Last week Emily and I had the chance to go to a film screening and discussion put on by the Humane Society of the United States and two Duke Divinity School professors, where we watched a clip from a short film called "Eating Mercifully" and discussed Christians' calling to live well on this planet with the rest of God's creatures.
The film details the the phenomenon of factory farming, the source of almost all of the meat we consume in this country. Simply put, factory farming is a gruesome practice, where animals are treated as no more than production units. The bit of the film we watched focuses on the conditions pigs suffer in this system: living spaces often only a few inches larger than the animal, while the larger spaces are oppressively overpopulated; violent behavior resulting from the psychological effects of these conditions; a million pigs dying every year in transport. It's a chilling reality which my descriptions can't begin to communicate. (You can view the trailer for "Eating Mercifully" here.)
The ladies from HSUS's Faith Outreach program then made a short and helpful presentation. The issue, they stressed, is not about animals' rights. The animals have no rights, and this is precisely the point. Animals are completely powerless before us, totally at our mercy; how are we going to use that power?
Afterwards, Dr. Stephen Chapman, a professor of Old Testament, and Dr. Norman Wirzba, a professor of theology, offered some really insightful and important comments that I hope we'll all consider long and hard.
Chaps began by describing his surprise as he discovered, over the years, the prominence of animals in scripture. They are in the story of creation and Eden; they are included in God's covenant with Noah (Gen 9:8-17). They're also present at the End--indeed, animals may provide the Old Testament's most important image for God's healing work in our world. They certainly offer the most memorable image--think 'the lion and the lamb' (Isa 11:6-9). Psalm 36:6, he pointed out, keeps us honest here: "you save humans and animals alike, O Lord." God's saving plan is for all of creation--not just humanity, or our souls! This is not just an issue of cruelty to animals, he emphasized: Christians need to be recalled "to what the gospel is really about." God's vision is more expansive than our common, narrow focus on 'getting to heaven when we die'.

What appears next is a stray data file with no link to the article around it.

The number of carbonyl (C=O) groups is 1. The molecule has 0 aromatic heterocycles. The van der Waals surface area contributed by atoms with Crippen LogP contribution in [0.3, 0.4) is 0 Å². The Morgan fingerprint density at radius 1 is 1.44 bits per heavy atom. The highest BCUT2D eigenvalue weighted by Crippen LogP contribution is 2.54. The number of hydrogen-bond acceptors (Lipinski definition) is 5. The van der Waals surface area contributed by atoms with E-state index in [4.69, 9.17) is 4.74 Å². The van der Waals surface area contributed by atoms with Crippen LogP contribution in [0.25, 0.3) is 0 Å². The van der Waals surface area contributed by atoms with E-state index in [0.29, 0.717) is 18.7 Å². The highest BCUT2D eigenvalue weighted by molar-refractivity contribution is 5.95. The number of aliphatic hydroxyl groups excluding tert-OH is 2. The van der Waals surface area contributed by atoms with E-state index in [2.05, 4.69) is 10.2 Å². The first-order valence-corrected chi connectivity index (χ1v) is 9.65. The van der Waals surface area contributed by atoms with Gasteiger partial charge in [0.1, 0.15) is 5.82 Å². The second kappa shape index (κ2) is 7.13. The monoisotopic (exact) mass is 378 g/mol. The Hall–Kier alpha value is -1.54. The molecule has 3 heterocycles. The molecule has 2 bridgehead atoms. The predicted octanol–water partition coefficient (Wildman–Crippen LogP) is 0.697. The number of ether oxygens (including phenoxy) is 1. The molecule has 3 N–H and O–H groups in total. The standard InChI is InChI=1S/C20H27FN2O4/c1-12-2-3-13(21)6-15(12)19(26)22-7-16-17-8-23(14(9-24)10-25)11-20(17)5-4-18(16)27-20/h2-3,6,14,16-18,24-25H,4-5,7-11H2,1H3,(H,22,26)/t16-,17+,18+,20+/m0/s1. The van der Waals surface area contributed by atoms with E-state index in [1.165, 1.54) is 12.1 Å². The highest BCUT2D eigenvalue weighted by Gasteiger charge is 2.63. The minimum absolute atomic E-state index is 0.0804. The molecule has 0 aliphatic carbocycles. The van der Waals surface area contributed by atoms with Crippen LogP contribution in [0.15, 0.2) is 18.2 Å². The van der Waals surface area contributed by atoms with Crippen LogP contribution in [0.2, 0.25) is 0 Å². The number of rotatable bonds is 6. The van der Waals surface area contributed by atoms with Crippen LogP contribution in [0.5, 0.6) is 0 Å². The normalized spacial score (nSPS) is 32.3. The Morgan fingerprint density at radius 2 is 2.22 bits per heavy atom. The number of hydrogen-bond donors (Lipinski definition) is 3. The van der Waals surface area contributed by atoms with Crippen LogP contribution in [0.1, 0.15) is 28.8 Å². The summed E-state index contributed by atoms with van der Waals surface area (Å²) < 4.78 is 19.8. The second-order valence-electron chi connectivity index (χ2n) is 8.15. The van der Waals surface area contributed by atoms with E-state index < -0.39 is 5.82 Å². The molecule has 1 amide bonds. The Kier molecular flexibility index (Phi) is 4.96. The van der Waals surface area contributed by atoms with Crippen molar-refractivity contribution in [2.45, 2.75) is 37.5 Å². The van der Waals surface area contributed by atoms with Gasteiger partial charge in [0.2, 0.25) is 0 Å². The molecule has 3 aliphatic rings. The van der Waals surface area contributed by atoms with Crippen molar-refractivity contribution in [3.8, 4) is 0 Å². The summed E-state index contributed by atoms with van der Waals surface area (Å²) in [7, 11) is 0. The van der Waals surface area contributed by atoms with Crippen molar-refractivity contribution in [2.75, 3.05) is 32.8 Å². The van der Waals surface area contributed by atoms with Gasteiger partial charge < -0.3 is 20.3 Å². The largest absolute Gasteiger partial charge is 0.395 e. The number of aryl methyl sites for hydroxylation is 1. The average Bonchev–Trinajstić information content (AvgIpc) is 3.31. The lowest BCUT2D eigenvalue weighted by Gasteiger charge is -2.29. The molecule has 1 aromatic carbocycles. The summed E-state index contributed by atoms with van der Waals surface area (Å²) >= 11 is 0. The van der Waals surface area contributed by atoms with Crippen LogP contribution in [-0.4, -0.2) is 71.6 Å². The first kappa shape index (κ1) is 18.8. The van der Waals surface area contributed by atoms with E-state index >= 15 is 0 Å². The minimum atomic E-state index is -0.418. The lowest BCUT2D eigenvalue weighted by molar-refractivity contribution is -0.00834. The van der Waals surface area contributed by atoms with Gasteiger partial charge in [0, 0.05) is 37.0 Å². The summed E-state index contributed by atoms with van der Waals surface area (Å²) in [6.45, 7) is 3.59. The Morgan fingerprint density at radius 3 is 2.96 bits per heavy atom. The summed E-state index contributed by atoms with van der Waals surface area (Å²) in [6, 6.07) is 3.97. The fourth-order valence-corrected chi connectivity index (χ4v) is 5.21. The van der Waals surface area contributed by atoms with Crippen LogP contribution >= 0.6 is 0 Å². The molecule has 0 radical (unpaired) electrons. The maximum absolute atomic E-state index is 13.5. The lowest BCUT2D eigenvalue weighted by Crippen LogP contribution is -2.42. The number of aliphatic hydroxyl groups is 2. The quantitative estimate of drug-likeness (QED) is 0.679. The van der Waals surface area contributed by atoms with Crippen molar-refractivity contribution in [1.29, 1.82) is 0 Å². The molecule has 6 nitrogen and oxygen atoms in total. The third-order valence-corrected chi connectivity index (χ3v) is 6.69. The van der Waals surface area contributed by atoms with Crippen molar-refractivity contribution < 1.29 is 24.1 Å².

Then Dr. Wirzba opened by sketching a quick historical picture of us--21st century Americans--as "the most ignorant eaters the world has ever known." By and large, we have little to no contact with the processes that bring us our meat: we simply go to the store and look for the best pieces at the best prices, and take them home to cook. We're pure consumers. Given this, the horrific realities of factory farming should come as no surprise; as Wirzba put it so well, we have "lost the imaginative capacity to see these animals as anything but a commodity to meet our demand for really cheap food." If animals are simply a commodity, why would we care about anything other than cost and efficiency?
Given this situation, the questions Christians need to ask themselves, Wirzba suggested, are how do you make yourself worthy of another creature's life and death? How can we become more gracious and more grateful eaters?
"Eating Mercifully" is available for free online. The film is 26 minutes and the product of a lot of research and consideration--about how to communicate the importance of these issues to faith communities and about how to expose viewers to the horrors of factory farming without gratuitously-violent visuals. There are also other resources available from the HSUS for those interested in learning more or taking steps towards a life lived more conscientiously with God's creatures. You can check them out online here, and on facebook.
Have you given much thought to where you meat comes from? If the sweep of God's saving work in the world includes the redemption of animals, what changes for you?
What can you do to be a more gracious and grateful eater?